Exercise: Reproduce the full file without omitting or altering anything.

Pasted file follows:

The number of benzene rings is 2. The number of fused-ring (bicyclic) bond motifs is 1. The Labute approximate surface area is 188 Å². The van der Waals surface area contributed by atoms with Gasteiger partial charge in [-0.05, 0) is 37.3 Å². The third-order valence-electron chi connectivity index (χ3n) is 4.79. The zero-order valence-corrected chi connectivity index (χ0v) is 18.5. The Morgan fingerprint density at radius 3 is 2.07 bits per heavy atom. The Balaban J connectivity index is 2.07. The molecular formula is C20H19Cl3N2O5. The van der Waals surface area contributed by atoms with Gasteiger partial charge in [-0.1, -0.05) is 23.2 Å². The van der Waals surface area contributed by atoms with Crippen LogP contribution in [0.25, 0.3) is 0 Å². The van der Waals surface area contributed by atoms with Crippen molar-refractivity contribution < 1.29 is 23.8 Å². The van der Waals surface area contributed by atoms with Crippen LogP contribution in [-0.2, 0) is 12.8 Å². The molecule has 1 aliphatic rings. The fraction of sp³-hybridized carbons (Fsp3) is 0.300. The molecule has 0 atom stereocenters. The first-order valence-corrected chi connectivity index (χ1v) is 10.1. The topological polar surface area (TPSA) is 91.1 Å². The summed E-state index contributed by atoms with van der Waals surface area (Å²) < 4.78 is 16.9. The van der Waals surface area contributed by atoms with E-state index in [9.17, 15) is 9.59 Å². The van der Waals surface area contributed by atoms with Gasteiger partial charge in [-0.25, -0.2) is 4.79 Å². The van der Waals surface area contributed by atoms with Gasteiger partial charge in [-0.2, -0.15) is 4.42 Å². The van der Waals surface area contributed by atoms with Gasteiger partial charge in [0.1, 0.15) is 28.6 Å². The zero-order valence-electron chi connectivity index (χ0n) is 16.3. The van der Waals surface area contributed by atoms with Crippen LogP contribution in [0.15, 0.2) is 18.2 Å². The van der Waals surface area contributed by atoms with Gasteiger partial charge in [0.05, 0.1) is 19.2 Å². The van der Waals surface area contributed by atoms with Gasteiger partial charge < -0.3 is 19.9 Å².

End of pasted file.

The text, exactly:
The number of benzene rings is 2. The number of fused-ring (bicyclic) bond motifs is 1. The Labute approximate surface area is 188 Å². The van der Waals surface area contributed by atoms with Gasteiger partial charge in [-0.05, 0) is 37.3 Å². The third-order valence-electron chi connectivity index (χ3n) is 4.79. The zero-order valence-corrected chi connectivity index (χ0v) is 18.5. The Morgan fingerprint density at radius 3 is 2.07 bits per heavy atom. The Balaban J connectivity index is 2.07. The molecular formula is C20H19Cl3N2O5. The van der Waals surface area contributed by atoms with Gasteiger partial charge in [-0.1, -0.05) is 23.2 Å². The van der Waals surface area contributed by atoms with Crippen LogP contribution in [0.25, 0.3) is 0 Å². The van der Waals surface area contributed by atoms with Crippen molar-refractivity contribution < 1.29 is 23.8 Å². The van der Waals surface area contributed by atoms with Crippen LogP contribution in [-0.2, 0) is 12.8 Å². The molecule has 1 aliphatic rings. The fraction of sp³-hybridized carbons (Fsp3) is 0.300. The molecule has 0 atom stereocenters. The first-order valence-corrected chi connectivity index (χ1v) is 10.1. The topological polar surface area (TPSA) is 91.1 Å². The summed E-state index contributed by atoms with van der Waals surface area (Å²) < 4.78 is 16.9. The van der Waals surface area contributed by atoms with E-state index in [9.17, 15) is 9.59 Å². The van der Waals surface area contributed by atoms with Gasteiger partial charge in [-0.25, -0.2) is 4.79 Å². The van der Waals surface area contributed by atoms with Gasteiger partial charge in [-0.2, -0.15) is 4.42 Å². The van der Waals surface area contributed by atoms with Gasteiger partial charge in [0.1, 0.15) is 28.6 Å². The zero-order valence-electron chi connectivity index (χ0n) is 16.3. The van der Waals surface area contributed by atoms with Crippen LogP contribution in [0.15, 0.2) is 18.2 Å². The van der Waals surface area contributed by atoms with Gasteiger partial charge in [0.05, 0.1) is 19.2 Å². The van der Waals surface area contributed by atoms with Gasteiger partial charge < -0.3 is 19.9 Å².